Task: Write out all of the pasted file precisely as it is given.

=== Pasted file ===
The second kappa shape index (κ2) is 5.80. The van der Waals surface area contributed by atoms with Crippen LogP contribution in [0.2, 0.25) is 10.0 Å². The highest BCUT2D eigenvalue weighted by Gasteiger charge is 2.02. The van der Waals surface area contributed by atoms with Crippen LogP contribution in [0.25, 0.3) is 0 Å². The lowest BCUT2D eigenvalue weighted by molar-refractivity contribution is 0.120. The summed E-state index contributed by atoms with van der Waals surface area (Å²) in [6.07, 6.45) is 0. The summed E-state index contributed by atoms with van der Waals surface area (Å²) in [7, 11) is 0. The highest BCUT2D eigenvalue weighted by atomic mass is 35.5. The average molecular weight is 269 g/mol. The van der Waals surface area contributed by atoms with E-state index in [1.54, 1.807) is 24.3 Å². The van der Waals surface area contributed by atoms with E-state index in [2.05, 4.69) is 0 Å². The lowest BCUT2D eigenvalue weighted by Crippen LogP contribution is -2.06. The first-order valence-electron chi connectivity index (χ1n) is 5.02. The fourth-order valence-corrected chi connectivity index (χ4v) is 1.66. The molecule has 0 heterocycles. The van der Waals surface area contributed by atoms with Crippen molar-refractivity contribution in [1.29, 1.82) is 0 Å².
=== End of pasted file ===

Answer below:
The second kappa shape index (κ2) is 5.80. The van der Waals surface area contributed by atoms with Crippen LogP contribution in [0.2, 0.25) is 10.0 Å². The highest BCUT2D eigenvalue weighted by Gasteiger charge is 2.02. The van der Waals surface area contributed by atoms with Crippen LogP contribution in [0.25, 0.3) is 0 Å². The lowest BCUT2D eigenvalue weighted by molar-refractivity contribution is 0.120. The summed E-state index contributed by atoms with van der Waals surface area (Å²) in [6.07, 6.45) is 0. The summed E-state index contributed by atoms with van der Waals surface area (Å²) in [7, 11) is 0. The highest BCUT2D eigenvalue weighted by atomic mass is 35.5. The average molecular weight is 269 g/mol. The van der Waals surface area contributed by atoms with E-state index in [1.54, 1.807) is 24.3 Å². The van der Waals surface area contributed by atoms with E-state index in [2.05, 4.69) is 0 Å². The lowest BCUT2D eigenvalue weighted by Crippen LogP contribution is -2.06. The first-order valence-electron chi connectivity index (χ1n) is 5.02. The fourth-order valence-corrected chi connectivity index (χ4v) is 1.66. The molecule has 0 heterocycles. The van der Waals surface area contributed by atoms with Crippen molar-refractivity contribution in [1.29, 1.82) is 0 Å².